Stitching quilted time surgical square by square, a hodgepodge of olive drabs and polluted sky blues in pattern--patient in, patient out--
a nurse-maid wends her way through plastic bags plump and warm with piss
and blood-stained pillow cases where patients puke spittle in their sleep.
A helper of the sick, a cold hand but a hand nevertheless, she pricks fingers and asses, plugs up spills poured in gut-twisting fiery pain with a pat and a clean sheet, plight of the sick, wedged between death and dying her daily duties.
Goddess in green, she performs impeccably clean, masked, gowned and gloved, hairless and germ-free--safety's illusory garments for germ workers, spreading disease and then getting paid for treating the infected in the circle of death cheats.
A man who survived contracting a deadly, antibiotic-resistant bacteria from what they inserted inside his body, contaminated just by existing behind the sterilized hospital walls, lost his will to live, a potential suicide by health care.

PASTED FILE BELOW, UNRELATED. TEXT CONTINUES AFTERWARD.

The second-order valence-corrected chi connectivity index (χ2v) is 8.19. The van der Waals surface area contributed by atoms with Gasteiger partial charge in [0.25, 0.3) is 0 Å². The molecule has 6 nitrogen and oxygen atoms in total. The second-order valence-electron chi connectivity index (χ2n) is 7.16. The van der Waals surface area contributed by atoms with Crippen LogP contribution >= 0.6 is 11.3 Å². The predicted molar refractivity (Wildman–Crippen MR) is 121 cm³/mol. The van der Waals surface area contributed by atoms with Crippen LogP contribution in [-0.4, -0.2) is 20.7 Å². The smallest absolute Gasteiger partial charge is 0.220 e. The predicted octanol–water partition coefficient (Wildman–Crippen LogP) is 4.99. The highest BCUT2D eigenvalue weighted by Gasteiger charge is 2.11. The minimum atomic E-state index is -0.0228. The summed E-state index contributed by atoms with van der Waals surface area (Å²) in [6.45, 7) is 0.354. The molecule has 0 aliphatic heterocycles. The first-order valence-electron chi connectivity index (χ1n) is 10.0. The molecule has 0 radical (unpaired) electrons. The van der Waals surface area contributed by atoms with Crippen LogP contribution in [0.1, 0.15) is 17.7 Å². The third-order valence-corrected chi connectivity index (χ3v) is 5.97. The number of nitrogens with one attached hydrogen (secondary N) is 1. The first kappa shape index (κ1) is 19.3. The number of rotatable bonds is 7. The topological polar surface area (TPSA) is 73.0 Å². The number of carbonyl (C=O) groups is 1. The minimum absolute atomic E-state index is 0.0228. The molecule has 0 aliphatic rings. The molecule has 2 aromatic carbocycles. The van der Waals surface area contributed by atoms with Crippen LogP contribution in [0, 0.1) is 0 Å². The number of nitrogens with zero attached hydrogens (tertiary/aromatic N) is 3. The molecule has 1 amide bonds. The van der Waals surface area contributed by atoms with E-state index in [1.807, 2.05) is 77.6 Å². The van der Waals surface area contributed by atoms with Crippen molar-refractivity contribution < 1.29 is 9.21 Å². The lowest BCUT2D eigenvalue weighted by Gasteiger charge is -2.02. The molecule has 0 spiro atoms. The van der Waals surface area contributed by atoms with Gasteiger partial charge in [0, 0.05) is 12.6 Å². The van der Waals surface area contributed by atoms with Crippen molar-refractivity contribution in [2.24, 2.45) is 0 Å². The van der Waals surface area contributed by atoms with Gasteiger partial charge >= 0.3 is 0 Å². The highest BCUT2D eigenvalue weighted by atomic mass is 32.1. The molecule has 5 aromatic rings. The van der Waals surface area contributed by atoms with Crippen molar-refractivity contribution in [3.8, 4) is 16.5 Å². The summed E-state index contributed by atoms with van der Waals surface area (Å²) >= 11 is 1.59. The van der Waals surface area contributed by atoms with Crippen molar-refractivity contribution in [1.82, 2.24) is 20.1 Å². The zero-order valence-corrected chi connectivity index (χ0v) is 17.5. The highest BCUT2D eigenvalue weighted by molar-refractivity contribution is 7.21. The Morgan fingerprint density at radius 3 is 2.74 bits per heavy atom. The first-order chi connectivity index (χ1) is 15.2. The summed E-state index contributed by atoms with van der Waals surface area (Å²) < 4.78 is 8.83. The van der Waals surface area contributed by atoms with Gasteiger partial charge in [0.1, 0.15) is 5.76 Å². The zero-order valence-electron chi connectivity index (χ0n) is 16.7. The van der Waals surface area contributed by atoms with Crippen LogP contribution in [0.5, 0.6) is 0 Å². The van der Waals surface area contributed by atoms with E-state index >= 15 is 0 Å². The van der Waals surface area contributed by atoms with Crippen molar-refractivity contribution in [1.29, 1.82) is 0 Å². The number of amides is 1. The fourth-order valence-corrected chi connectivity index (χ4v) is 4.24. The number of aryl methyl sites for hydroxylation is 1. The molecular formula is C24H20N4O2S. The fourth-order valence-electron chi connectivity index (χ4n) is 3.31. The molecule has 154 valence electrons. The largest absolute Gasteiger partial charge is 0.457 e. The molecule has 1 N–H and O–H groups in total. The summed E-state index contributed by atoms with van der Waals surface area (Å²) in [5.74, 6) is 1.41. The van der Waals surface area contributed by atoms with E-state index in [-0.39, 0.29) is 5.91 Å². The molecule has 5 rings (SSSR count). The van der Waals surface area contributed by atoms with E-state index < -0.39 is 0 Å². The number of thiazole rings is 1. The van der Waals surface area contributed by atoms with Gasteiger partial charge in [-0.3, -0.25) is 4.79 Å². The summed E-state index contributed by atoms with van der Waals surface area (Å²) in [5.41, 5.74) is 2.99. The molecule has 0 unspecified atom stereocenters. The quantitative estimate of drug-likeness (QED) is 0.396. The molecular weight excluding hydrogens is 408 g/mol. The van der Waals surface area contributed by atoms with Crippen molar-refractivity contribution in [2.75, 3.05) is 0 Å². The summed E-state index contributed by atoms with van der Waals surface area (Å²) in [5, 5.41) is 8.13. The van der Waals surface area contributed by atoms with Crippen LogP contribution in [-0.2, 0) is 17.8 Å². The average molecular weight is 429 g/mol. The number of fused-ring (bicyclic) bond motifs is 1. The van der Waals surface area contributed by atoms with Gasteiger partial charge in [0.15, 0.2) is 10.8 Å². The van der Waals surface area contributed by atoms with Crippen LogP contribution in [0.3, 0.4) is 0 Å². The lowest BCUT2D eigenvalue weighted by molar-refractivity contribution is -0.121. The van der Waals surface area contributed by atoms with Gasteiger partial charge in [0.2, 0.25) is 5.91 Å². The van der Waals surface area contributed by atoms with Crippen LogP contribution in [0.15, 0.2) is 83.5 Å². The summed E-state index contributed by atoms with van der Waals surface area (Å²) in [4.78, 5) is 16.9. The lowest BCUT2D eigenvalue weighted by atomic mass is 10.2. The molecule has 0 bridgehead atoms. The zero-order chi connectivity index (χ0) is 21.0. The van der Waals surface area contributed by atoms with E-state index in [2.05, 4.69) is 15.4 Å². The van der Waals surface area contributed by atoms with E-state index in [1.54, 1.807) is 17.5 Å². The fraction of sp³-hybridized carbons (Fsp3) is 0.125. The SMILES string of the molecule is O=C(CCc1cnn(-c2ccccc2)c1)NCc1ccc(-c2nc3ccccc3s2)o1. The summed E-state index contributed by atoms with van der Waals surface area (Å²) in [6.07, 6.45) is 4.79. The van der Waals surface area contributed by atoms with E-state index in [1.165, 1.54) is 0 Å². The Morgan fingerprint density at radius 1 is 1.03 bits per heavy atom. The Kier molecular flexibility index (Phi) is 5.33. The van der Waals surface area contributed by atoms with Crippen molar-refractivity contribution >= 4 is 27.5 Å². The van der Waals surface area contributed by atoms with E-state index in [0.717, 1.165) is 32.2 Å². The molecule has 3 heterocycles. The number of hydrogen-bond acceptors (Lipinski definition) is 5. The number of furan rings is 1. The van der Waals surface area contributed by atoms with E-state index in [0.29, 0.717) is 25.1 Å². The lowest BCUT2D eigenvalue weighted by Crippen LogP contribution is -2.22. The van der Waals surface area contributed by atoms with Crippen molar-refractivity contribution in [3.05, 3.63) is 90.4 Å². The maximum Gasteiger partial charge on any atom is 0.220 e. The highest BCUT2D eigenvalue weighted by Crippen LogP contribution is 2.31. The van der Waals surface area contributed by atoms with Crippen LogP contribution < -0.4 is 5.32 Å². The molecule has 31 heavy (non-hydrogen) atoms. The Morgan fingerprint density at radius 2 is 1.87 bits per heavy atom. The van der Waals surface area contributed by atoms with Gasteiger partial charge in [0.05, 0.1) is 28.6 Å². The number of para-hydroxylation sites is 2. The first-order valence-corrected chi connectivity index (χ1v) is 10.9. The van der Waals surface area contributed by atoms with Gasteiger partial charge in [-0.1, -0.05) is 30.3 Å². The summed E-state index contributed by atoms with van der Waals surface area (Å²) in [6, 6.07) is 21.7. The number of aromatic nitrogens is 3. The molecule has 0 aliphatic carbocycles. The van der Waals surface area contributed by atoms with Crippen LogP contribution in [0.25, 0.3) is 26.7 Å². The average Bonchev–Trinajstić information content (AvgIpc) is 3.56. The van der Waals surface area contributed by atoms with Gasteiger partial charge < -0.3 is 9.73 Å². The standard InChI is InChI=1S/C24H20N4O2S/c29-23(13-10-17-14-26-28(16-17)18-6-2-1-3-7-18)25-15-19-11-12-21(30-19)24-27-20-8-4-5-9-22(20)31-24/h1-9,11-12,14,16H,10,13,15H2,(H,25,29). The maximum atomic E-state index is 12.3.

Like homework sent home from school, he was delivered home to nurse himself, take back his own health with needles to prep and pop, blood to digitally track and communicate, which was too much to do for his weakened old self, so he opted out.
A list of twenty ten-step perilous operations to complete for his own mending, too soon after his near-death visit to the sleepless halls of buzz button calls and electronic beeps of monitors ironically measuring life's slippage.
Too weak to stand, he gathered his will, lost his way, awash in the maze of pop-in nurse-teachers, marching in step to medical time, protocols and measures, without care, dispassionately immune to measure more than mortal drops of human blood.